Ken Fallin’s Broadway: A Dolls House: Arian Moayed and Jessica Chastain



I went with T2C’s editor to A Dolls House, which inspired this caricature. You can read Suzanna’s review of the show here.

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T2C Sends Our Prayers to Andrew Lloyd Webber and Lea Michele



Saturday, March 25, 2023

 A Statement From Andrew Lloyd Webber

 I am shattered to have to announce that my beloved elder son Nick died a few hours ago in Basingstoke Hospital. His whole family is gathered together and we are all totally bereft. 

 Thank you for all your thoughts during this difficult time.

The 75-year-old Oscar-winning composer son Nicholas followed in his father’s footsteps and was a successful composer in his own right, having written Fat Friends The Musical. He was married to musician Polly Wiltshire, who appeared on the soundtrack of his father’s 2019 movie Cats.

During his career, Nicholas also scored music for an adaption of The Little Prince as well as composing numerous TV and film scores, including for the BBC1 drama Loves, Lies, and Records.

Nicholas previously spoke about making his own way in the theatre world away from his famous family name in a 2011 unearthed interview.

He said he wanted to be ‘judged on his own merits’ so dropped his surname when working to see what the reaction would be.

Our hearts and prayers go out to his family.

Also on Saturday Lea Michele updated her fans on the status of her two-year-old’s health via her Instagram  after he was hospitalized earlier this week.  Her son Ever was in the hospital, but is now out due to a ‘scary health issue. She posted a picture backstage in her dressing room ahead of her Broadway performance in Funny Girl. Lea had been out to focus on her family.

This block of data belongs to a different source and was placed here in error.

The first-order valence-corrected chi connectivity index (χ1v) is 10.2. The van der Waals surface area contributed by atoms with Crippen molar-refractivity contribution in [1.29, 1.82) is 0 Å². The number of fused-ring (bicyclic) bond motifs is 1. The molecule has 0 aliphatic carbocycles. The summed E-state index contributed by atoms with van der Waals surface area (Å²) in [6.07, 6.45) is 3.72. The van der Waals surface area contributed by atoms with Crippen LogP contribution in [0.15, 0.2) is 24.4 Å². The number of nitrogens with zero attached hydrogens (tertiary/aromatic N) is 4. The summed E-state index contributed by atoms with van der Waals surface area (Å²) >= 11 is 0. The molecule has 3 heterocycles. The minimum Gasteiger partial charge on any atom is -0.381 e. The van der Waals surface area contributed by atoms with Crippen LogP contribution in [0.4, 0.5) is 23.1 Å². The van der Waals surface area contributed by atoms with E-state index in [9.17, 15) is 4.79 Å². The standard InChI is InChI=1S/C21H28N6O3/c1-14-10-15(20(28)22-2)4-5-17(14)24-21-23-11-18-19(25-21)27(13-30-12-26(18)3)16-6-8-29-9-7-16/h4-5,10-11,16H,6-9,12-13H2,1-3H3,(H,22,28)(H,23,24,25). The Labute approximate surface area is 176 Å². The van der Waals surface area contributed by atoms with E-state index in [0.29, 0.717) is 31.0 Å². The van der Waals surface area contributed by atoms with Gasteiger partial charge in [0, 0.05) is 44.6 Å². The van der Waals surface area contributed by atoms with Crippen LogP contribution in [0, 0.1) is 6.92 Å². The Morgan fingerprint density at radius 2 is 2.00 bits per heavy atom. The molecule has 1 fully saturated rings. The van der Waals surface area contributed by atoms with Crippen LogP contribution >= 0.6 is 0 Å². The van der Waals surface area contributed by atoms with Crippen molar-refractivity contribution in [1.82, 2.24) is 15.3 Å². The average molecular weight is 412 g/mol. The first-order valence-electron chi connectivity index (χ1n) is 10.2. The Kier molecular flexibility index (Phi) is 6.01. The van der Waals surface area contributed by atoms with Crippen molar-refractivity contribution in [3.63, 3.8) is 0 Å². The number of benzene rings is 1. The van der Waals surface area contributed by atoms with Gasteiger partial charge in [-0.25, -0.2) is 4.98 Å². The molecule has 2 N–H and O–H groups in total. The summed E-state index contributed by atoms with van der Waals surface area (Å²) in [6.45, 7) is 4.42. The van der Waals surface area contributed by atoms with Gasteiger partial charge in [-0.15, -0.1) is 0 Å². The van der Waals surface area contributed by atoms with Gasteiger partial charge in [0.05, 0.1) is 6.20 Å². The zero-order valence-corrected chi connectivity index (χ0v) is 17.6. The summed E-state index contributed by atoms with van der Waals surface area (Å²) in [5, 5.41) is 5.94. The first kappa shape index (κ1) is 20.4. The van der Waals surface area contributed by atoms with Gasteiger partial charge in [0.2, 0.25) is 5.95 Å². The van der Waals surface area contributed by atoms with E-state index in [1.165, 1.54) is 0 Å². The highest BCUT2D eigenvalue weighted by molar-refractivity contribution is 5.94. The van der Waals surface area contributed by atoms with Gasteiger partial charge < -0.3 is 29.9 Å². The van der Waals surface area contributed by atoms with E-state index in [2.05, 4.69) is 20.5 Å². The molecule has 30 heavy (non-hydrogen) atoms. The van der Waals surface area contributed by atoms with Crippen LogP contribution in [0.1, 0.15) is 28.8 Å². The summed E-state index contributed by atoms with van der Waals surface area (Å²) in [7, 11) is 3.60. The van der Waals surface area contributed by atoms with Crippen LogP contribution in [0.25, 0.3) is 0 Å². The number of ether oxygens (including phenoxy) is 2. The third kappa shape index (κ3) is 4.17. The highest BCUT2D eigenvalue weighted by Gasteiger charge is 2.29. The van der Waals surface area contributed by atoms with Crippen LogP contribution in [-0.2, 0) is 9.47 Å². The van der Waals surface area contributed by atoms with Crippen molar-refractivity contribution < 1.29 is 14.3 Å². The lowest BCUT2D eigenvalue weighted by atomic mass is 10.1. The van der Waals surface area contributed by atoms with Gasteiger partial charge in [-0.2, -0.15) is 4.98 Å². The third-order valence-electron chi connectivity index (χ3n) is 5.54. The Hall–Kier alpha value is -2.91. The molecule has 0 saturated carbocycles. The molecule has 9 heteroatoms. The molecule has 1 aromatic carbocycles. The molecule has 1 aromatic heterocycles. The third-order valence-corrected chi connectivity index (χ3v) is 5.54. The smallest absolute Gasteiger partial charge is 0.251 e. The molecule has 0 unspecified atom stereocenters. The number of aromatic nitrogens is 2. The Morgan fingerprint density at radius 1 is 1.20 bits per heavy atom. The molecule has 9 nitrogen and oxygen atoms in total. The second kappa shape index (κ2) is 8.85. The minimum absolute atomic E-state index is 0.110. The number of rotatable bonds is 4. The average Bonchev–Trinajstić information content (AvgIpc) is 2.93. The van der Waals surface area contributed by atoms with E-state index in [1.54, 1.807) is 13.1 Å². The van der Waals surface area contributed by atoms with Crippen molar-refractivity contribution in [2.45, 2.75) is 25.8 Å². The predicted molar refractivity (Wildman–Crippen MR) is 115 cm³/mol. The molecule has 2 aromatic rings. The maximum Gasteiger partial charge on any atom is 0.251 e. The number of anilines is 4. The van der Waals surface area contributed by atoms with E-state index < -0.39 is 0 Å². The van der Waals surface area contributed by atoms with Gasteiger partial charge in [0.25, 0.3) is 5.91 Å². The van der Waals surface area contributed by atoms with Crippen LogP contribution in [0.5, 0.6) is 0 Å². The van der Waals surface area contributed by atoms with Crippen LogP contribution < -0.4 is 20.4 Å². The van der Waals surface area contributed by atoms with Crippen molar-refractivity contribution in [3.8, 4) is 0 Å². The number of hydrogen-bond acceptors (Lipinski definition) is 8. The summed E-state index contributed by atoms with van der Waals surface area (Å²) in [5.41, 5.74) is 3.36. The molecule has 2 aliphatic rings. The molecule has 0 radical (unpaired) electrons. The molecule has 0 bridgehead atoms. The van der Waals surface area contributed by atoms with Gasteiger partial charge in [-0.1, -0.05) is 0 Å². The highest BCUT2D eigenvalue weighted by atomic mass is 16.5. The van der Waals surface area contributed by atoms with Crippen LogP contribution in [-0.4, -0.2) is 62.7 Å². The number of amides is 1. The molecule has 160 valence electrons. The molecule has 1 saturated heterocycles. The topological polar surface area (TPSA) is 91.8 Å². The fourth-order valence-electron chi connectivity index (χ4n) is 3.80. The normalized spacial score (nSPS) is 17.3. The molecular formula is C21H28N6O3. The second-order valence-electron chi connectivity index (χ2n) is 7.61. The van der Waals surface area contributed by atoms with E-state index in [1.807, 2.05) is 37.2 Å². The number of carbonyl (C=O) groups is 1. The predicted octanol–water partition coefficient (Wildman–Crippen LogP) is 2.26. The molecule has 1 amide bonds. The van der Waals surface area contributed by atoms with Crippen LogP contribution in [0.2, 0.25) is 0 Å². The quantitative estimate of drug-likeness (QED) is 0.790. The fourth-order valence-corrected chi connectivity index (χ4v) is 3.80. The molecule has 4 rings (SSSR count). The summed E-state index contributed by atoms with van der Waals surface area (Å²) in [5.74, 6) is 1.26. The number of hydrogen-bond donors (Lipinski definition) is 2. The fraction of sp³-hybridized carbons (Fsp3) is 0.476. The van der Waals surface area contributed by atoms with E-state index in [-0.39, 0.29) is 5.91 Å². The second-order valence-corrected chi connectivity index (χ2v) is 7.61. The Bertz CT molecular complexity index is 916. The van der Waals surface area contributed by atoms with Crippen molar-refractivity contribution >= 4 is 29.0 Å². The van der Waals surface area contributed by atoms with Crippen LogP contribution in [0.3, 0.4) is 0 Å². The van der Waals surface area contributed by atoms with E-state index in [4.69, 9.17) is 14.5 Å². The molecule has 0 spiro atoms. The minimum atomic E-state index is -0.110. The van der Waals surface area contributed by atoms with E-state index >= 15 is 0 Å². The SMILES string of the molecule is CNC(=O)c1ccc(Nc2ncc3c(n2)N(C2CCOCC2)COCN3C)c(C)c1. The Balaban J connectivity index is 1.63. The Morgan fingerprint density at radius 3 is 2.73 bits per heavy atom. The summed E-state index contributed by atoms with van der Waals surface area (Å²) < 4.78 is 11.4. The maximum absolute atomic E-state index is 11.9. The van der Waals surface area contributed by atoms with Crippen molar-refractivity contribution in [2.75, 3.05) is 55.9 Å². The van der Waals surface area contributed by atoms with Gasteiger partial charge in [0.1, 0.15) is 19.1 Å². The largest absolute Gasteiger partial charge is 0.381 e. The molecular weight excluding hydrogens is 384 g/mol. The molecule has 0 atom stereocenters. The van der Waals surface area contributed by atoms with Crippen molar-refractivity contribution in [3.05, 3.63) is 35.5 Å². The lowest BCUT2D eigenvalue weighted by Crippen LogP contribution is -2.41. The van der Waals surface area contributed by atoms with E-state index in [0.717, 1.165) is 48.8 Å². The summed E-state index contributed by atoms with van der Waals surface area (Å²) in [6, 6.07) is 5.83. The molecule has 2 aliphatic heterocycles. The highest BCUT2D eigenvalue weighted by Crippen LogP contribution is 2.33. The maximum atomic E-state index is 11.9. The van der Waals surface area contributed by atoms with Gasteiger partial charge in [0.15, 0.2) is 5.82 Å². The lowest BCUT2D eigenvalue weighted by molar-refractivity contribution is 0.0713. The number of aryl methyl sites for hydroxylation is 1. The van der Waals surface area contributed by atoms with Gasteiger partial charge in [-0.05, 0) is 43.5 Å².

“I just wanted to say thank you to everyone for just so much love and support this week. I really really appreciated it”.

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Parade: A Musical That Asks Us Do We Have The Eyes And Ears To See.



Micaela Diamond and Ben Platt Photo by Joan Marcus

I have always loved Jason Robert Brown’s score for Parade. “You Don’t Know This Man,” “This Is Not Over Yet” and the wonderfully romantic “All the Wasted Time” are just the tip of the iceberg for music that stirs your soul and tells a tale of heartbreak. There is a reason this score won the Tony Award in 1999.

Ben Platt Photo By Joan Marcus

The musical now playing on Broadway dramatizes the 1913 trial of Jewish factory manager Leo Frank (Ben Platt), who was accused and convicted of raping and murdering a thirteen-year-old Mary Phagan (Erin Rose Doyle). The trial was sensationalized by the media, newspaper reporter Britt Craig (Jay Armstrong Johnson) and Tom Watson (Manoel Feliciano), an extremist right-wing newspaper aroused antisemitic tensions in Atlanta and the U.S. state of Georgia. When Frank’s death sentence is commuted to life in prison thanks to his wife Lucille (Micaela Diamond), Leo was transferred to a prison in Milledgeville, Georgia, where a lynching party seized and kidnapped him. Frank was taken to Phagan’s hometown of Marietta, Georgia, and he was hanged from an oak tree. 

Erin Rose Doyle, Photo by Joan Marcus

The telling of this horrid true tale begins with the lush ode to the South in “The Old Red Hills of Home.” Leo has just moved from Brooklyn to in Marietta, where his wife is from and he has been given the job as as a manager at the National Pencil Co. He feels out of place as he sings “I thought that Jews were Jews, but I was wrong!” On Confederate Memorial Day as Lucille plans a picnic, Leo goes to work. In the meantime Mary goes to collect her pay from the pencil factory. The next day Leo is arrested on suspicion of killing Mary, whose body is found in the building. The police also suspect Newt Lee (Eddie Cooper), the African-American night watchman who discovered the body, but he inadvertently directs Starnes’ suspicion to Leo.